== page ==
With the economy the way it is it's no wonder that more and more people are looking towards other means to live frugally. I've always been intrigued by the Amish and this just put another layer on that. It's amazing how strict they live but still indulge (within reason) in things that they enjoy just to keep themselves in check. If you want a quick interesting peek into the lives of the Amish financially then this is for you. It's a very down to earth book with touches of humor and insight into how they handle Christmas to simple ways to stretch food.
Carolien More than 1 year ago
The last week I studied on an economical issue. Now economical issues are so 'not me', don't ask for my report marks ... so this was quite a step for me. I read Lorilee Craker's book: Money secrets of the Amish - finding true abundance in simplicity, sharing and saving. The title sounded promising and my curiosity was aroused when spotting this book. I think it's good to tell you here that I am a Dutch woman, happily married and mother of three teen-agers, housewife but also working 3 days p/w. We don't sit on heaps of money and that's quite an understatement. I bet you can understand why I was attracted to this book, apart from my interest for the Amish in general. Now this book really was a good read. As a Dutch woman I must confess I had to skip the American names of shops, supermarkets, things like garage sales etc. There is a difference in culture and shopping system, that's for sure. The main search of the author however was something I completely recognize. Add the humour of the author's comments from time to time and I bet you will be hooked too. It's nice to have a laugh at yourself and to face the mirror the Amish are so kind to hold up for us ... The big lesson the Amish teach us is to be VERY much aware of your lifestyle, in all its aspects. In daily life, whatever you do, money is quickly involved ... how to deal with this in a good way? How do you cope with the coins and credit cards in your hand, what about eventual debts, how do you spend your money and why like this? Can you step back and live more soberly if needed? The Amish show us a 'rich' alternative, I'm convinced of that. On money but on much more. There are many 'inside views' of that in the book. Like UWMW: Use it Up, Wear It Out, Make Do or Do Without. Be frugal with the gifts of Mother Nature, don't throw everything 'just' away because it's out of fashion or whatever. Recycle, reuse. Another good one: think about the distinction between I want and I need. When you really face this, your way of spending money may change. Your whole lifestyle may change. In short: this book is a nice challenge to see your own lifestyle compared to that of the Amish way of living. It's worthwhile to reflect on that. And for me it was a big relief to see this way of life articulated. To be able to share the value of what is called 'common sense'. Because that's what it is all about.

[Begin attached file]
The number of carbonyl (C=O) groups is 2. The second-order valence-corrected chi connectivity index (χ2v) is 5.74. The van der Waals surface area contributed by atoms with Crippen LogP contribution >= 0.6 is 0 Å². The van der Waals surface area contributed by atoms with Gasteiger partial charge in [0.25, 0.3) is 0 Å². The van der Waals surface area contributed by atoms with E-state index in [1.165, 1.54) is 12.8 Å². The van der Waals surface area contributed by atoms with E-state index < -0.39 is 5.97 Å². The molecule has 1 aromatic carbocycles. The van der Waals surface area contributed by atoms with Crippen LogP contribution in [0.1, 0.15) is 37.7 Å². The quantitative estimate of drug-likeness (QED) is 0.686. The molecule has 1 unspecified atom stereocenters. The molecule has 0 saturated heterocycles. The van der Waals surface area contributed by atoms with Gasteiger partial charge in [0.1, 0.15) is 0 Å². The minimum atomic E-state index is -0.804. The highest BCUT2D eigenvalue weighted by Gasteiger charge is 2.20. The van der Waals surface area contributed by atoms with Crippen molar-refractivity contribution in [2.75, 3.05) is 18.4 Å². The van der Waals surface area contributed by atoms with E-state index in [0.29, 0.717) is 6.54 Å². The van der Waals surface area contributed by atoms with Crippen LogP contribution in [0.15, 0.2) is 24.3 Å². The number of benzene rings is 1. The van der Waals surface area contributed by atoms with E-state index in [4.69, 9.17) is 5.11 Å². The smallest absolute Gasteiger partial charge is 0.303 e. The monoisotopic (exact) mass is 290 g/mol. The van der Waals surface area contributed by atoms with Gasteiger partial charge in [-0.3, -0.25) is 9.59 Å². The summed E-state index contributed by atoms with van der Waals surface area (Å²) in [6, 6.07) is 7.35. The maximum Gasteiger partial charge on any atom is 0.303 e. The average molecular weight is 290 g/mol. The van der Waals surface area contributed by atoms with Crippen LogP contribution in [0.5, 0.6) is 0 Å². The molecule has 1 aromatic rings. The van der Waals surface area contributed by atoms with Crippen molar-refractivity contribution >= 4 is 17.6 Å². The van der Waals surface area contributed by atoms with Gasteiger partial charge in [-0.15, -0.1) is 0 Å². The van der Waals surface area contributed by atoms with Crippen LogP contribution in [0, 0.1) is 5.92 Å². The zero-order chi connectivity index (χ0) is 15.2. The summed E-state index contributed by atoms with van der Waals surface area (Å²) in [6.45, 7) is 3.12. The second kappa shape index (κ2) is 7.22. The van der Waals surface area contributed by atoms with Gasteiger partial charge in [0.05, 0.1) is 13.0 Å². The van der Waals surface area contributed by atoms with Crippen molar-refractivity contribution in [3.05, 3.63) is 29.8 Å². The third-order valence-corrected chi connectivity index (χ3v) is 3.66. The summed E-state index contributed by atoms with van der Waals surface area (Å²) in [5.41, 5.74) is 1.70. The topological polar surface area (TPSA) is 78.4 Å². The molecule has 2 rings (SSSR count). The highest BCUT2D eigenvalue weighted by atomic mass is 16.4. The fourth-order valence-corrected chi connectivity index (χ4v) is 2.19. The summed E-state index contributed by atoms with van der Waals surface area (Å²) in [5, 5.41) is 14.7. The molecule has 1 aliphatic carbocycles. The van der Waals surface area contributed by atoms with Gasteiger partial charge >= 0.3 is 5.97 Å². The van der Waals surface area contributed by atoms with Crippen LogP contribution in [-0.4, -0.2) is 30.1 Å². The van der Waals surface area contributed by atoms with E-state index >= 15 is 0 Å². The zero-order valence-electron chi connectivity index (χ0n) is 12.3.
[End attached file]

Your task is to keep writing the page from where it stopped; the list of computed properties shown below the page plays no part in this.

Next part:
staceb More than 1 year ago